Washington’s tax structure: A bridge to nowhere

When Galloping Gertie collapsed in 1940, we built a better bridge. We can do the same for Washington’s taxes.

Washington state’s tax structure, last updated 77 years ago, is broken.

Or maybe more accurately, it just isn’t up the job. After all, 77 years ago, things were a bit different.

Washington didn’t have one of the best college and university systems in the U.S.; we lacked critical transportation infrastructure necessary for urban centers to grow and thrive; untreated wastewater was pumped directly into local rivers, lakes and Puget Sound; and infant mortality rates were about 10 times higher than they are today – to name a few of the differences.

In the 1920-30s, Washington’s economy was changing quickly – transitioning from a rural, largely agrarian state to a hub for manufacturing – and the tax code needed to change with it.

Until this time, the state had relied almost solely on property taxes to fund limited public services. But the influx of people to urban centers, combined with the effects of the depression, meant more services were needed while fewer people were paying property taxes. Thus, farmers who owned large tracts of land ended up paying a disproportionate share of taxes.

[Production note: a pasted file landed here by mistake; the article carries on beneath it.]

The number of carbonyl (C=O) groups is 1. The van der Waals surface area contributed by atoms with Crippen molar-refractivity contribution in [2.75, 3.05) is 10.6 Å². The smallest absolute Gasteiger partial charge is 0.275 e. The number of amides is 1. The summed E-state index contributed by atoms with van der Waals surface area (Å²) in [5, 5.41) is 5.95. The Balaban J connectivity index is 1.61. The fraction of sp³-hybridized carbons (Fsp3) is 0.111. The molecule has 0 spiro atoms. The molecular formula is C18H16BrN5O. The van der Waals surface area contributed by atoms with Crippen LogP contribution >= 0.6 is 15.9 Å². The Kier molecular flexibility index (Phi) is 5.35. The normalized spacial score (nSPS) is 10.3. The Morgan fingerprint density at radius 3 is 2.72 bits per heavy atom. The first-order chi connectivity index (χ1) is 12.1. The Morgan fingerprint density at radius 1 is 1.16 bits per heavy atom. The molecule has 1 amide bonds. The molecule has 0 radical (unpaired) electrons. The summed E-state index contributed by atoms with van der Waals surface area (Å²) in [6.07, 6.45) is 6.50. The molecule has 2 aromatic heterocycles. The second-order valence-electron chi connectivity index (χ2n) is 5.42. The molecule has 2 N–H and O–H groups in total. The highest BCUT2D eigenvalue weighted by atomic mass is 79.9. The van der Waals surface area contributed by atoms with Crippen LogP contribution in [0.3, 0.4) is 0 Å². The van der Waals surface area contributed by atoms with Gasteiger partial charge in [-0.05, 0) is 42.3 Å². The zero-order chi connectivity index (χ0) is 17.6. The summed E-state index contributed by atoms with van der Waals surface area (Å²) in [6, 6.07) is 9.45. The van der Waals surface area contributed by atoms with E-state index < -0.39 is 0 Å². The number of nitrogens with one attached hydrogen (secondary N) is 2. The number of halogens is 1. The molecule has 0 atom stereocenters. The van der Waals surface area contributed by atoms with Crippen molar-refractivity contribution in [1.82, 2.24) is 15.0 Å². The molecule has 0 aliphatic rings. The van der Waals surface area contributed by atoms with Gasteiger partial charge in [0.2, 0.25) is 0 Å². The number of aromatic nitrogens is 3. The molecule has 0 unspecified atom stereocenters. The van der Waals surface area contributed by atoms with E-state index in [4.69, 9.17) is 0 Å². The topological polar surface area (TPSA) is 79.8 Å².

Understanding the imbalance, farmers and grange associations favored reforming the tax code by lowering the property tax and instituting an income tax. This reform would enlarge the tax base by ensuring people in urban areas paid their fair share, improve public services, and give farmers some relief from rising property taxes.

What followed was the Revenue Act of 1935. It established a state income tax, the business and occupation tax, and retail sales tax as the primary sources of state revenue. The income tax provision was later ruled unconstitutional, but the Act had the intended affect of updating Washington’s tax structure to expand the tax base while meeting needs for public goods and services.

However, that was 77 years ago, and Washington’s economy is once again changing – this time from a manufacturing economy to a service-based economy. Here’s the rub: services in Washington state are exempt from taxation. Washington’s retail sales tax is levied only on retail goods – meaning services like attorneys, consultants, hairdressers, and stockbrokers are exempt.

The result is an extreme imbalance in our “soak the poor” state tax code, dousing poorer residents with a state and local tax rate of more than 17%, while favoring the top 1% with an effective rate of less than 3%.

Washington state: State and local taxes by share of family income

Why the imbalance? Because we exempt services from the sales tax, poor residents who buy more retail goods (diapers, clothes, etc.) and fewer services are effectively subsidizing more wealthy residents who spend their money on stockbrokers, attorneys and elective plastic surgery.

If the sales tax covered both goods and services, the overall rate could be lowered; while an imbalance would still exist, it would not be as extreme. To truly create a more fair and equitable tax structure, Washington’s legislature needs to end special tax exemptions and enact a tax on high-incomes.

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